A quick look on the Malt Miller website and you’ll find a gas burner to suit you. The budget 7.5 kW gas burner and stand works admirably or choose the very sexy 11.4 kW Anvil Forge burner, that offers you all the boiling power you need for larger batches.
Again, there are induction hobs available to suit your budget. From repurposing a kitchen induction hob to buying a purpose made, single hob unit. You can buy less expensive 2.7kW induction hobs for around £110 (at the time of writing). Or you can also pay more and max out your home plug’s capacity and buy a 3kW Induction hob, like the Buffalo.
If you want to use an induction hob, of course you’ll need to ensure your kettle is induction compatible.
What is Induction Heating
Induction cooking directly heats a cooking vessel by electrical induction, instead of by thermal conduction from a flame, or an electrical heating element. The cooking vessel must be made of or contain a ferromagnetic metal such as cast iron or stainless steel. This method of cooking is highly efficient.
How Do I Tell If My Kettle Will Work On an Induction Hob?
To use an induction hob, you need to ensure that your pans are suitable to use on an induction hob. Stainless Steel is durable and easy to clean. Stainless steel kettles are a great choice for induction cooking. However, cooking results can sometimes be uneven. This can be resolved by buying a pot with a multi-layered base, designed to evenly spread the heat.
Not all stainless steel is magnetic. The best way to check if your pans are induction hob compatible, is to see if a magnet will stick to the bottom of the pan. If it does, your pan should work with an induction hob.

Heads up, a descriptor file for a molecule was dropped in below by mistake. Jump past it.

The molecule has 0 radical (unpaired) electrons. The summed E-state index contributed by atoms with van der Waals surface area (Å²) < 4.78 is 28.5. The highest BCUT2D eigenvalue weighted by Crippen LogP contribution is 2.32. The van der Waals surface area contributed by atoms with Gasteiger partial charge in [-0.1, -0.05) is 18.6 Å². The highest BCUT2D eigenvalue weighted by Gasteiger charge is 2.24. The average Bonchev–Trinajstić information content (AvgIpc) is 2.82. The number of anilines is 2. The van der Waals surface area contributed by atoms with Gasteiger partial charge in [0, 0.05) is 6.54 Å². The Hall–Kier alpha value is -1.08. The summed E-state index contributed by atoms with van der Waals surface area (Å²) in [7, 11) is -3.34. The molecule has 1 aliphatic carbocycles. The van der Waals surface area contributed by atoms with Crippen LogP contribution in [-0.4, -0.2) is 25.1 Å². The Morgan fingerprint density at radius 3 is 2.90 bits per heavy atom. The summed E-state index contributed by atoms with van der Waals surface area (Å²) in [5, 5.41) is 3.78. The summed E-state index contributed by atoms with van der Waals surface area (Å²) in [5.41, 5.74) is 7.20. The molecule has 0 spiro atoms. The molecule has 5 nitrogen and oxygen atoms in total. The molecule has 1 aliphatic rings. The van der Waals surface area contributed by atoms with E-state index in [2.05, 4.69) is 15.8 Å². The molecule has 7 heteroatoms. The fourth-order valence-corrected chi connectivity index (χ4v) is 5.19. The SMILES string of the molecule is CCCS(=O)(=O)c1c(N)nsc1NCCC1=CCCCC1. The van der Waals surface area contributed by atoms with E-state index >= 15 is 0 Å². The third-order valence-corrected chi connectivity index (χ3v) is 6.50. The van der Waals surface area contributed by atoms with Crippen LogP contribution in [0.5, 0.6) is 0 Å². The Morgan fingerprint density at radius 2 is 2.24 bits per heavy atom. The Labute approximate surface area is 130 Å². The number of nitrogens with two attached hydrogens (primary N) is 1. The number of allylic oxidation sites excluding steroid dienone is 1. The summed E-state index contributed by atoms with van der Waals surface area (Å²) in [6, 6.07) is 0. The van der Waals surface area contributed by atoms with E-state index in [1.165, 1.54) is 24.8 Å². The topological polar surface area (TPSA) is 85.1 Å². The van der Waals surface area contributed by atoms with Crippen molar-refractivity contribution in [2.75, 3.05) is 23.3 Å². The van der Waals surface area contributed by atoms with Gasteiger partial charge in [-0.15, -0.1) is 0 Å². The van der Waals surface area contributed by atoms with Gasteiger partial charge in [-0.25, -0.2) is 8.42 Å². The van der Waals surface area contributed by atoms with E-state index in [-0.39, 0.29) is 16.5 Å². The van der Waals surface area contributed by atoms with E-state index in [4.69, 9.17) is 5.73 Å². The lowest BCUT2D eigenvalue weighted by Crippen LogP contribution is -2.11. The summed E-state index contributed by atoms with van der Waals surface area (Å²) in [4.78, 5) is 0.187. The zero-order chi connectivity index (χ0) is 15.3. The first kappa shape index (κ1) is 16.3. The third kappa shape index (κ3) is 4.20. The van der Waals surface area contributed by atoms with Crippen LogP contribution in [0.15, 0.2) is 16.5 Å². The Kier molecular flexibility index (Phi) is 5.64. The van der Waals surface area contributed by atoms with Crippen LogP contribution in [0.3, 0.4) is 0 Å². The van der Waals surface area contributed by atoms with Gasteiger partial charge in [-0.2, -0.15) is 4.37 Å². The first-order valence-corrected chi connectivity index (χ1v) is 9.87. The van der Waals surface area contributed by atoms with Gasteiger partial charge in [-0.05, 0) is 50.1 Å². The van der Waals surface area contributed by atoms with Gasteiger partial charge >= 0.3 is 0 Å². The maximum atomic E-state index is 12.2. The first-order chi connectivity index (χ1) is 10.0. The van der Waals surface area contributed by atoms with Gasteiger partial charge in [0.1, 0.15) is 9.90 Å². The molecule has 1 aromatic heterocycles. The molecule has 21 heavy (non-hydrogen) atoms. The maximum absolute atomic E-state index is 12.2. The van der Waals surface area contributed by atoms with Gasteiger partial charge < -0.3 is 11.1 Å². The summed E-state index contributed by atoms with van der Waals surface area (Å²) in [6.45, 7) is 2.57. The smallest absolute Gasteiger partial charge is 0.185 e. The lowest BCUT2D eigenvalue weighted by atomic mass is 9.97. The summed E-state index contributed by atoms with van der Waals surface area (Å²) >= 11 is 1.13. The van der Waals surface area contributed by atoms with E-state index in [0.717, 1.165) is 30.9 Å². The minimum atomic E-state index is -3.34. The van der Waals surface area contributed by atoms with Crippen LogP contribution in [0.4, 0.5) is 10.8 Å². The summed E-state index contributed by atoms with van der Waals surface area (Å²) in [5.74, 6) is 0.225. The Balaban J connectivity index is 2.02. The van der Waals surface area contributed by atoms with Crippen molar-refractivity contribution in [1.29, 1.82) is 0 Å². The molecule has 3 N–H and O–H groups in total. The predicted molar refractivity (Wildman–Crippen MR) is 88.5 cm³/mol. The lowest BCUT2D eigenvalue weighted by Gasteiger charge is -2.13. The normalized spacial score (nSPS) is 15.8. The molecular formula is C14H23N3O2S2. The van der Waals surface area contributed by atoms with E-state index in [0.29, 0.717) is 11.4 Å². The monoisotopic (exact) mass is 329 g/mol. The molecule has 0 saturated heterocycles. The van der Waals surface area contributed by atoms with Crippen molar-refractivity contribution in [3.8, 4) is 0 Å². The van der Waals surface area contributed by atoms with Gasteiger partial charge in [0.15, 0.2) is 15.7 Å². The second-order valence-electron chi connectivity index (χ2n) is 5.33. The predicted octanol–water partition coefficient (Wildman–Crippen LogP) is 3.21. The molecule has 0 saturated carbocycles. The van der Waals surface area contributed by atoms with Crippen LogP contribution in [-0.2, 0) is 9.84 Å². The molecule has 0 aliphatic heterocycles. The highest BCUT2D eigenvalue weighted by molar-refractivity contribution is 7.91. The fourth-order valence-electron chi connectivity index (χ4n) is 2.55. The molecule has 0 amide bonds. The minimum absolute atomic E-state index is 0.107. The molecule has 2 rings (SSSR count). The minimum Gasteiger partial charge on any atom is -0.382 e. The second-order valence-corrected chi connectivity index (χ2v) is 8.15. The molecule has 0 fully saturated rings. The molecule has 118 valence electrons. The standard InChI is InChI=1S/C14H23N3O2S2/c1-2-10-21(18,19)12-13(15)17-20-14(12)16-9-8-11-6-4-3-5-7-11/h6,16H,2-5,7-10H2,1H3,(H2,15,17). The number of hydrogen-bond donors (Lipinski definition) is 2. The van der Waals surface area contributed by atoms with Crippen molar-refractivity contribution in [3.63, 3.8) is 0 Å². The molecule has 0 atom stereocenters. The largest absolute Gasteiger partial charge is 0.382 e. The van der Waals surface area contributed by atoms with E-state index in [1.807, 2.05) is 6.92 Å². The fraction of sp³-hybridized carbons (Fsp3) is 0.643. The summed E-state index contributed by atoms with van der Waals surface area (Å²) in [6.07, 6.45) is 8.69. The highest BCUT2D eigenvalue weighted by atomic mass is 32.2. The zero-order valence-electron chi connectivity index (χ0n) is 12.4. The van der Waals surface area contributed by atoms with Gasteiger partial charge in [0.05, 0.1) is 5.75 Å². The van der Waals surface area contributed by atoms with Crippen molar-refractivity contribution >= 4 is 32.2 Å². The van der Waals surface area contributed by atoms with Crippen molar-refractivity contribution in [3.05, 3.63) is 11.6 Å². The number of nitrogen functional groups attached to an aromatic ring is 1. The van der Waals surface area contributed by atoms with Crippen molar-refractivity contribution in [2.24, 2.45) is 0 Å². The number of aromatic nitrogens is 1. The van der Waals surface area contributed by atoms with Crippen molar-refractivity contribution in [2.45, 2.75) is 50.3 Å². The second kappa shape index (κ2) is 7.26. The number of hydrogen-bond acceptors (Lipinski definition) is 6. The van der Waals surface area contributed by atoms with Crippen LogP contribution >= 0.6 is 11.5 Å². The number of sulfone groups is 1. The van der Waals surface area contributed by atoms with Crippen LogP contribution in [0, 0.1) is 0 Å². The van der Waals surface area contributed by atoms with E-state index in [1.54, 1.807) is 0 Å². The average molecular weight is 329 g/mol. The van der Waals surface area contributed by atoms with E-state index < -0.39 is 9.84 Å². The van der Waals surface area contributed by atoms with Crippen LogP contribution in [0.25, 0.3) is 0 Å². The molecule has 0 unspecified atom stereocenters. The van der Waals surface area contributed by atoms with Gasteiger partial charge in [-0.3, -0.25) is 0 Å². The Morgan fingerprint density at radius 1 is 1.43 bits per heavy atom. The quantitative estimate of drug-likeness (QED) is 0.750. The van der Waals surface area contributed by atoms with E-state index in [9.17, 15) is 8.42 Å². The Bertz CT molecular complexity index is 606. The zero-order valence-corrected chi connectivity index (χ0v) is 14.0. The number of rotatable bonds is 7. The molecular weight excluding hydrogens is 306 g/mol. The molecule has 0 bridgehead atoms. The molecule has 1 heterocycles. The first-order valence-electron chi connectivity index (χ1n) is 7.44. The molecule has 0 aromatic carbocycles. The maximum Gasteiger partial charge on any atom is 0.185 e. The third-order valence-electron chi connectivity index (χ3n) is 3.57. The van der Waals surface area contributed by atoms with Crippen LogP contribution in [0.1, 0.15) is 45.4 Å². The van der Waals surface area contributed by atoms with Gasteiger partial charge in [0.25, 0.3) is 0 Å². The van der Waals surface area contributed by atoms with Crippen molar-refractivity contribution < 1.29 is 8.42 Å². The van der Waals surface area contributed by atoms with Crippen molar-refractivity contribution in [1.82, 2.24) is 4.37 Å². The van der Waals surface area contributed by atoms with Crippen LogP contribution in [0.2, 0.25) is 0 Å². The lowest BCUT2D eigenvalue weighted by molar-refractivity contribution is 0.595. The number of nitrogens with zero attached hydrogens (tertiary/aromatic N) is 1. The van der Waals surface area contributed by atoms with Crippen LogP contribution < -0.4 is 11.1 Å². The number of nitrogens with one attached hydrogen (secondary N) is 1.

This is a subject with many solutions, but as with most things liquid and electric related, you really need to know what’s going on. As I’m not an expert, I’m not going to tell you what to do here, other than to seek professional advice.
Basically, make sure the elements and controllers are properly wired and isolated to avoid imminent death or burning your brew shed/garage/house down.
Lots of homebrewers use 2x 2.4kW kettle elements in their kettles and HLTs (Hot Liquor Tanks). This is because they can get away with using a couple of separate sockets on the existing 13A fused plug socket. This is possible on what is considered a standard garage installation, consisting of: 2.5 mm cable and 20A garage supply.
Cautionary notes on garage electrics: Your electrics may be different to anything mentioned here, so get them checked out by a professional. It is important to ensure that you don’t overload your garage electrics. Seek professional advice to ensure that your garage spur is up to the job of handling the load you plan to put on it. It’s essential to ensure the cabling and circuit protection is correct and rated to suit your needs and circuit.
Control Panels For Your Electric Brewery
There are some great control panel projects out there. Some home brewer’s use switched control boxes and PID controllers to power individual 2.4 kW or 3 kW elements. This allows you to run multiple electric elements (HLT/Kettle/RIMS) without overloading the electrics. You do need to consider the total current required by each electrical element and the capability of the electric supply. Only a qualified electrician is in a position to give you the best advice regarding what your garage/brew shed spur is capable of.
If you’re interested, there’s a beginners guide blog post, covering the making of a 3 kW RIMS system set up and PID controller.
What have you learned? There are lots of options available, and you need to decide which direction you want to go in. Once you’re happy with your choices, make a list of what you want out of your homebrew equipment and narrow the field to find what suits you best.
Good luck, and please, feel free to let us know what you decided to go for.